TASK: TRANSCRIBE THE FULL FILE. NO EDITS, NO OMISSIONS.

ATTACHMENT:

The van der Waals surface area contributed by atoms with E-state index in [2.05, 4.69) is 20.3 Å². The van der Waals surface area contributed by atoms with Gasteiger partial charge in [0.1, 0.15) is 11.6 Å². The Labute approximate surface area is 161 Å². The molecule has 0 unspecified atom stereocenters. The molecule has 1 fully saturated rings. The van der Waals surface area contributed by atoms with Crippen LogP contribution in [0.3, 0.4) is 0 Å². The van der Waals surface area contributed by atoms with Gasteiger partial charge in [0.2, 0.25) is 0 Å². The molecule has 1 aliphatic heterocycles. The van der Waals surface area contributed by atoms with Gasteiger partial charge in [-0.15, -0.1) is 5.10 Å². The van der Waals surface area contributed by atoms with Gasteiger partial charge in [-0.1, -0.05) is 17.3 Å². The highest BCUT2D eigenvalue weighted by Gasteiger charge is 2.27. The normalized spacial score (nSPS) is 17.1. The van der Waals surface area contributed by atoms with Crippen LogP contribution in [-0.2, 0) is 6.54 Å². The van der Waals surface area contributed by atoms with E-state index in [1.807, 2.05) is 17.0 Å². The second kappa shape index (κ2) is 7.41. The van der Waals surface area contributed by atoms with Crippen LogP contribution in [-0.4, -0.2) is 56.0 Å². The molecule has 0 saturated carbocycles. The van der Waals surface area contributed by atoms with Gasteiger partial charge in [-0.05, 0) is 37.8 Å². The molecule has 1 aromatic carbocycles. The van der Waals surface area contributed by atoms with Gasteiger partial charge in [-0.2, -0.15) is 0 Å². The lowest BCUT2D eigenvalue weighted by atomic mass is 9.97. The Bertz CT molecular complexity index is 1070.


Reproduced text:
The van der Waals surface area contributed by atoms with E-state index in [2.05, 4.69) is 20.3 Å². The van der Waals surface area contributed by atoms with Gasteiger partial charge in [0.1, 0.15) is 11.6 Å². The Labute approximate surface area is 161 Å². The molecule has 0 unspecified atom stereocenters. The molecule has 1 fully saturated rings. The van der Waals surface area contributed by atoms with Crippen LogP contribution in [0.3, 0.4) is 0 Å². The van der Waals surface area contributed by atoms with Gasteiger partial charge in [0.2, 0.25) is 0 Å². The molecule has 1 aliphatic heterocycles. The van der Waals surface area contributed by atoms with Gasteiger partial charge in [-0.15, -0.1) is 5.10 Å². The van der Waals surface area contributed by atoms with Gasteiger partial charge in [-0.1, -0.05) is 17.3 Å². The highest BCUT2D eigenvalue weighted by Gasteiger charge is 2.27. The normalized spacial score (nSPS) is 17.1. The van der Waals surface area contributed by atoms with Crippen LogP contribution in [-0.2, 0) is 6.54 Å². The van der Waals surface area contributed by atoms with E-state index in [1.807, 2.05) is 17.0 Å². The second kappa shape index (κ2) is 7.41. The van der Waals surface area contributed by atoms with Crippen LogP contribution in [-0.4, -0.2) is 56.0 Å². The molecule has 0 saturated carbocycles. The van der Waals surface area contributed by atoms with Gasteiger partial charge in [-0.05, 0) is 37.8 Å². The molecule has 1 aromatic carbocycles. The van der Waals surface area contributed by atoms with Gasteiger partial charge in [-0.2, -0.15) is 0 Å². The lowest BCUT2D eigenvalue weighted by atomic mass is 9.97. The Bertz CT molecular complexity index is 1070.